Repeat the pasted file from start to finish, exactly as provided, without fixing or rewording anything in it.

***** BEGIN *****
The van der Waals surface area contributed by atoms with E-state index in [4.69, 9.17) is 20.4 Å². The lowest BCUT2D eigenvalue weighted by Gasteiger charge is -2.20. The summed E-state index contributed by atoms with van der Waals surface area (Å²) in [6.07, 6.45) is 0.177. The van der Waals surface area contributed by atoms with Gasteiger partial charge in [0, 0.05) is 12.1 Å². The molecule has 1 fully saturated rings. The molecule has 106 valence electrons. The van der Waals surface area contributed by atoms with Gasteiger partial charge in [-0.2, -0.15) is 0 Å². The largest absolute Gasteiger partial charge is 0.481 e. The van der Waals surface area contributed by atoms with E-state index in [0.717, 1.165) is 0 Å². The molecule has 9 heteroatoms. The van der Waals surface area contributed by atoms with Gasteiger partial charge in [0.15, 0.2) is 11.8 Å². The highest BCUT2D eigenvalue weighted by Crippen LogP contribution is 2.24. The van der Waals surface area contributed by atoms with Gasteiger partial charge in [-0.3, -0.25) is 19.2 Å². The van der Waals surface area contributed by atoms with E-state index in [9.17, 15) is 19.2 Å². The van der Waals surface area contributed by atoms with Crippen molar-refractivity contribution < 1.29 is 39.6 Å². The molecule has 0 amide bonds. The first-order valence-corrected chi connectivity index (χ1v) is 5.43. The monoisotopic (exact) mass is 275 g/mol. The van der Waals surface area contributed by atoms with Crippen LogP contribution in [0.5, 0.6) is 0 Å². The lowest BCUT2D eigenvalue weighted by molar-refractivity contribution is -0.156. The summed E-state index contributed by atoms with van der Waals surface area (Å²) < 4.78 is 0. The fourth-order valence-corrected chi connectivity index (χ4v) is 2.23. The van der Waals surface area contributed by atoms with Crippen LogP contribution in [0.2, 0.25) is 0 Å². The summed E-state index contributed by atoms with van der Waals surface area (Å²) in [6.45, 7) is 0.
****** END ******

The van der Waals surface area contributed by atoms with E-state index in [4.69, 9.17) is 20.4 Å². The lowest BCUT2D eigenvalue weighted by Gasteiger charge is -2.20. The summed E-state index contributed by atoms with van der Waals surface area (Å²) in [6.07, 6.45) is 0.177. The van der Waals surface area contributed by atoms with Gasteiger partial charge in [0, 0.05) is 12.1 Å². The molecule has 1 fully saturated rings. The molecule has 106 valence electrons. The van der Waals surface area contributed by atoms with Gasteiger partial charge in [-0.2, -0.15) is 0 Å². The largest absolute Gasteiger partial charge is 0.481 e. The van der Waals surface area contributed by atoms with E-state index in [0.717, 1.165) is 0 Å². The molecule has 9 heteroatoms. The van der Waals surface area contributed by atoms with Gasteiger partial charge in [0.15, 0.2) is 11.8 Å². The highest BCUT2D eigenvalue weighted by Crippen LogP contribution is 2.24. The van der Waals surface area contributed by atoms with Gasteiger partial charge in [-0.3, -0.25) is 19.2 Å². The van der Waals surface area contributed by atoms with E-state index in [9.17, 15) is 19.2 Å². The van der Waals surface area contributed by atoms with Crippen molar-refractivity contribution < 1.29 is 39.6 Å². The molecule has 0 amide bonds. The first-order valence-corrected chi connectivity index (χ1v) is 5.43. The monoisotopic (exact) mass is 275 g/mol. The van der Waals surface area contributed by atoms with Crippen LogP contribution in [0.5, 0.6) is 0 Å². The lowest BCUT2D eigenvalue weighted by molar-refractivity contribution is -0.156. The summed E-state index contributed by atoms with van der Waals surface area (Å²) < 4.78 is 0. The fourth-order valence-corrected chi connectivity index (χ4v) is 2.23. The van der Waals surface area contributed by atoms with Crippen LogP contribution in [0.2, 0.25) is 0 Å². The summed E-state index contributed by atoms with van der Waals surface area (Å²) in [6.45, 7) is 0.